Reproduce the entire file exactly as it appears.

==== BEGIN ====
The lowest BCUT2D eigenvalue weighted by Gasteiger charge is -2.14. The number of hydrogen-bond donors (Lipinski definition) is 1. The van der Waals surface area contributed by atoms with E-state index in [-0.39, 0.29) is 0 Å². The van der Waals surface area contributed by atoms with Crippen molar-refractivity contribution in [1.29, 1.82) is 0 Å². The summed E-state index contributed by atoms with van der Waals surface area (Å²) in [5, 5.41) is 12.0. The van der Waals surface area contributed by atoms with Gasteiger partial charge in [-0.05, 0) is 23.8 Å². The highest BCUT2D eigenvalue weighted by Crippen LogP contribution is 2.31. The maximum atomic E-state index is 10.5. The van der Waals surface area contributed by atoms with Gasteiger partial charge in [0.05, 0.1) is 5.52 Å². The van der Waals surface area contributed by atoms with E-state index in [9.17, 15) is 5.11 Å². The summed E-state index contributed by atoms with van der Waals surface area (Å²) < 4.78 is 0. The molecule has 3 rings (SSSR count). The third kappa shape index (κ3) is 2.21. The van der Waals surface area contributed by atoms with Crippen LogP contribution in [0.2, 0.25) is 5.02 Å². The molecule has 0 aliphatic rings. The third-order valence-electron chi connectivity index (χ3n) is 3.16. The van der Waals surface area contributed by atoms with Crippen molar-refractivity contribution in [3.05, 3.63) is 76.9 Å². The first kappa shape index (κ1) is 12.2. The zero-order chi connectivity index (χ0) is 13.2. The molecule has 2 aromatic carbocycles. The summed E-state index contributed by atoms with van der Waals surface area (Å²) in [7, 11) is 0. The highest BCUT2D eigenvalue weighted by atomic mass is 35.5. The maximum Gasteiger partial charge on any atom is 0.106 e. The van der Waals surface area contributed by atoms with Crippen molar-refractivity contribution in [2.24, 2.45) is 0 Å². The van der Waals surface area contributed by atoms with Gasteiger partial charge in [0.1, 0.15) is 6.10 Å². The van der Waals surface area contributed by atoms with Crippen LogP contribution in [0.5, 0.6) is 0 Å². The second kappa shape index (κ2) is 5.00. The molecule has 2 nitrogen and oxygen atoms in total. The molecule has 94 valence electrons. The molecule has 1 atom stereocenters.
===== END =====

The lowest BCUT2D eigenvalue weighted by Gasteiger charge is -2.14. The number of hydrogen-bond donors (Lipinski definition) is 1. The van der Waals surface area contributed by atoms with E-state index in [-0.39, 0.29) is 0 Å². The van der Waals surface area contributed by atoms with Crippen molar-refractivity contribution in [1.29, 1.82) is 0 Å². The summed E-state index contributed by atoms with van der Waals surface area (Å²) in [5, 5.41) is 12.0. The van der Waals surface area contributed by atoms with Gasteiger partial charge in [-0.05, 0) is 23.8 Å². The highest BCUT2D eigenvalue weighted by Crippen LogP contribution is 2.31. The maximum atomic E-state index is 10.5. The van der Waals surface area contributed by atoms with Gasteiger partial charge in [0.05, 0.1) is 5.52 Å². The van der Waals surface area contributed by atoms with E-state index in [9.17, 15) is 5.11 Å². The summed E-state index contributed by atoms with van der Waals surface area (Å²) < 4.78 is 0. The molecule has 3 rings (SSSR count). The third kappa shape index (κ3) is 2.21. The van der Waals surface area contributed by atoms with Crippen LogP contribution in [0.2, 0.25) is 5.02 Å². The molecule has 0 aliphatic rings. The third-order valence-electron chi connectivity index (χ3n) is 3.16. The van der Waals surface area contributed by atoms with Crippen molar-refractivity contribution in [3.05, 3.63) is 76.9 Å². The first kappa shape index (κ1) is 12.2. The zero-order chi connectivity index (χ0) is 13.2. The molecule has 2 aromatic carbocycles. The summed E-state index contributed by atoms with van der Waals surface area (Å²) in [7, 11) is 0. The highest BCUT2D eigenvalue weighted by atomic mass is 35.5. The maximum Gasteiger partial charge on any atom is 0.106 e. The van der Waals surface area contributed by atoms with Crippen molar-refractivity contribution in [2.24, 2.45) is 0 Å². The van der Waals surface area contributed by atoms with Gasteiger partial charge in [0.1, 0.15) is 6.10 Å². The van der Waals surface area contributed by atoms with Crippen LogP contribution in [0.5, 0.6) is 0 Å². The second kappa shape index (κ2) is 5.00. The molecule has 2 nitrogen and oxygen atoms in total. The molecule has 94 valence electrons. The molecule has 1 atom stereocenters.